Holocaust Remembrance Day 2021
By Victoria Blue | National Archives News
WASHINGTON, April 7, 2021 — Beginning on the evening of Wednesday, April 7, communities around the world observe Yom HaShoah (Holocaust Remembrance Day) and remember the victims of the Holocaust. The observance ends the evening of Thursday, April 8.
The National Archives is home to millions of records created or received by the U.S. Government during and after World War II that document Nazi war crimes, wartime refugee issues, and activities and investigations of government agencies involved in the identification and recovery of looted assets (including gold, art, and cultural property).
“The National Archives holds millions of pages of records that document various aspects of the Holocaust, including Nazi war crimes investigations and trials, concentration camp records, and records relating to Nazi looting of cultural and other property across Europe,” said Sylvia Naylor, an archivist at the National Archives at College Park. Naylor is the National Archives’ Subject Matter Expert in Holocaust-Era assets. “We strive to make these records available to increase public awareness and remembrance of the Holocaust.”
The Holocaust-Era Assets web pages are a valuable resource of the records related to looting, locating, recovering, and restituting Holocaust-Era assets. This includes records related to looted cultural property (including books, archives, manuscripts, and Jewish communal property), looted art works, unpaid and unclaimed insurance policies, and issues surrounding slave and forced labor.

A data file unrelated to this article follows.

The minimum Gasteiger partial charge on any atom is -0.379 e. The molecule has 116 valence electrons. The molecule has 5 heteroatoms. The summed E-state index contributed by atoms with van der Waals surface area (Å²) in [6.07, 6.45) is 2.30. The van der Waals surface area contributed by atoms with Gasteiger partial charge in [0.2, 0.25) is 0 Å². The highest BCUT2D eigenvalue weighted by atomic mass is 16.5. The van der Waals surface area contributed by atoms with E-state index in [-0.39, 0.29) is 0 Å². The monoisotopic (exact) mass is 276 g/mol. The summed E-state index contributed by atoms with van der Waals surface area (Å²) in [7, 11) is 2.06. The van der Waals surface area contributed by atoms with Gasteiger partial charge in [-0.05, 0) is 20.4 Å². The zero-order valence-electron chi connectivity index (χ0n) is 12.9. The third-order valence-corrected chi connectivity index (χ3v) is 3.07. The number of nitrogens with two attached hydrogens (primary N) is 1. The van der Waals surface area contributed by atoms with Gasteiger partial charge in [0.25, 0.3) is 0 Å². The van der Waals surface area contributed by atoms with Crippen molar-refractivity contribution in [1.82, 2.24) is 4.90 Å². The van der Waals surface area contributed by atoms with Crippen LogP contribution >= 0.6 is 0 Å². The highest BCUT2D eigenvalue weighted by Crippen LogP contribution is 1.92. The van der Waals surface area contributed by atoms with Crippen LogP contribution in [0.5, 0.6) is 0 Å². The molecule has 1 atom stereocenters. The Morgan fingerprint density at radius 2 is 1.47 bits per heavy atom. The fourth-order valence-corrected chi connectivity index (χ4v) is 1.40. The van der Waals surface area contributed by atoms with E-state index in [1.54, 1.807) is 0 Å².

Another resource for Holocaust and World War II–related records is the History Hub, the National Archives’ support community for researchers, genealogists, history enthusiasts, and citizen archivists. Through the History Hub, researchers can ask questions, share information, work together, and find help based on experience and interests.
The National Archives also holds captured German records that were used as evidence at the Nuremberg International Military Tribunals. You can help us tag and transcribe the records from the Nuremburg Trials as a citizen archivist.
To learn about Holocaust records, sign up for the Franklin D. Roosevelt Presidential Library’s "Examining American Responses to the Holocaust: Digital Possibilities" virtual conference in October. Registration is free.
Other resources include:
- World War II War Crimes Records
- Holocaust-Era Art Provenance and Claims Records and Research at the National Archives and Records Administration
- Selected Digitized Documents Related to the Holocaust and Refugees, 1933–1945 from the Franklin D. Roosevelt Presidential Library
- Holocaust-Related Lesson Plans from the Harry S. Truman Presidential Library
- “An Orphan of the Holocaust: His Journey to America” (Prologue magazine, Summer 2012)